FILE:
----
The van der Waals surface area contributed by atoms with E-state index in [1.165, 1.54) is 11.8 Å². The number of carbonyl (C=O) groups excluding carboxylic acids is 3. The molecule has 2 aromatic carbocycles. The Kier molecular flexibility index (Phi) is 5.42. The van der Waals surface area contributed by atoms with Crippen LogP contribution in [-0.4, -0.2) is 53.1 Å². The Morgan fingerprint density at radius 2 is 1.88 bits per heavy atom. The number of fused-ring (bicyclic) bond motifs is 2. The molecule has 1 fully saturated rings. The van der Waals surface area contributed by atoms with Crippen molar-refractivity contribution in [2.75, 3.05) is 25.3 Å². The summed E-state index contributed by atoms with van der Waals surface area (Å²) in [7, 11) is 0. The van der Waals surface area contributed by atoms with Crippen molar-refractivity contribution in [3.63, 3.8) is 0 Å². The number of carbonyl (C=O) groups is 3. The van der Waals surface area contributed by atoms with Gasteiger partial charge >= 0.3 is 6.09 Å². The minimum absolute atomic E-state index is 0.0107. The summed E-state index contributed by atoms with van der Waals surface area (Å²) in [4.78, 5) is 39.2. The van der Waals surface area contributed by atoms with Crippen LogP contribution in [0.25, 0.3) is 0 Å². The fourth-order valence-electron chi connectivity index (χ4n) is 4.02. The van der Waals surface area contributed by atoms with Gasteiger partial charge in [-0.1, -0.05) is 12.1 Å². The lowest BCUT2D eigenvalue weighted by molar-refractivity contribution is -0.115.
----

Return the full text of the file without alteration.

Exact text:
The van der Waals surface area contributed by atoms with E-state index in [1.165, 1.54) is 11.8 Å². The number of carbonyl (C=O) groups excluding carboxylic acids is 3. The molecule has 2 aromatic carbocycles. The Kier molecular flexibility index (Phi) is 5.42. The van der Waals surface area contributed by atoms with Crippen LogP contribution in [-0.4, -0.2) is 53.1 Å². The Morgan fingerprint density at radius 2 is 1.88 bits per heavy atom. The number of fused-ring (bicyclic) bond motifs is 2. The molecule has 1 fully saturated rings. The van der Waals surface area contributed by atoms with Crippen molar-refractivity contribution in [2.75, 3.05) is 25.3 Å². The summed E-state index contributed by atoms with van der Waals surface area (Å²) in [7, 11) is 0. The van der Waals surface area contributed by atoms with Crippen molar-refractivity contribution in [3.63, 3.8) is 0 Å². The number of carbonyl (C=O) groups is 3. The van der Waals surface area contributed by atoms with Gasteiger partial charge >= 0.3 is 6.09 Å². The minimum absolute atomic E-state index is 0.0107. The summed E-state index contributed by atoms with van der Waals surface area (Å²) in [4.78, 5) is 39.2. The van der Waals surface area contributed by atoms with Crippen LogP contribution in [0.25, 0.3) is 0 Å². The fourth-order valence-electron chi connectivity index (χ4n) is 4.02. The van der Waals surface area contributed by atoms with Gasteiger partial charge in [-0.1, -0.05) is 12.1 Å². The lowest BCUT2D eigenvalue weighted by molar-refractivity contribution is -0.115.